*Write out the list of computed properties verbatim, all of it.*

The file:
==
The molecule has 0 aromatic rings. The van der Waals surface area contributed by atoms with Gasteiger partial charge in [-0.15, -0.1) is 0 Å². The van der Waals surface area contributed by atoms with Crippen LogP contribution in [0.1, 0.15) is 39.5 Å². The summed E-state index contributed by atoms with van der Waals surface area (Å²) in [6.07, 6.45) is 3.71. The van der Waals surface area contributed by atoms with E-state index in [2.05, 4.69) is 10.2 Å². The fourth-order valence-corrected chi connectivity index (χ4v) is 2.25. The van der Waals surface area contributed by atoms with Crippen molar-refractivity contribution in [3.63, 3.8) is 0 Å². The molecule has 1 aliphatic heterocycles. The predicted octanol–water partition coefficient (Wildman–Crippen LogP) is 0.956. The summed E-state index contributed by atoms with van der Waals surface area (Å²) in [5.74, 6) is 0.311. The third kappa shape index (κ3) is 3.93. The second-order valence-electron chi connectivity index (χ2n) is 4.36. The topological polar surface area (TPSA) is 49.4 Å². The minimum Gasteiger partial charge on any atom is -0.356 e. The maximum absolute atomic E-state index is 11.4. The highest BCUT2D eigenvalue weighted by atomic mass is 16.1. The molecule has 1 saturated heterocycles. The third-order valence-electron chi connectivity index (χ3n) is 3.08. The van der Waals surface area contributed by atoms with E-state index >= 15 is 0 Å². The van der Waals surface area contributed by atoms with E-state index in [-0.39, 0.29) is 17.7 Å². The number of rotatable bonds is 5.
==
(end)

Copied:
The molecule has 0 aromatic rings. The van der Waals surface area contributed by atoms with Gasteiger partial charge in [-0.15, -0.1) is 0 Å². The van der Waals surface area contributed by atoms with Crippen LogP contribution in [0.1, 0.15) is 39.5 Å². The summed E-state index contributed by atoms with van der Waals surface area (Å²) in [6.07, 6.45) is 3.71. The van der Waals surface area contributed by atoms with E-state index in [2.05, 4.69) is 10.2 Å². The fourth-order valence-corrected chi connectivity index (χ4v) is 2.25. The van der Waals surface area contributed by atoms with Crippen molar-refractivity contribution in [3.63, 3.8) is 0 Å². The molecule has 1 aliphatic heterocycles. The predicted octanol–water partition coefficient (Wildman–Crippen LogP) is 0.956. The summed E-state index contributed by atoms with van der Waals surface area (Å²) in [5.74, 6) is 0.311. The third kappa shape index (κ3) is 3.93. The second-order valence-electron chi connectivity index (χ2n) is 4.36. The topological polar surface area (TPSA) is 49.4 Å². The minimum Gasteiger partial charge on any atom is -0.356 e. The maximum absolute atomic E-state index is 11.4. The highest BCUT2D eigenvalue weighted by atomic mass is 16.1. The molecule has 1 saturated heterocycles. The third-order valence-electron chi connectivity index (χ3n) is 3.08. The van der Waals surface area contributed by atoms with E-state index >= 15 is 0 Å². The van der Waals surface area contributed by atoms with E-state index in [-0.39, 0.29) is 17.7 Å². The number of rotatable bonds is 5.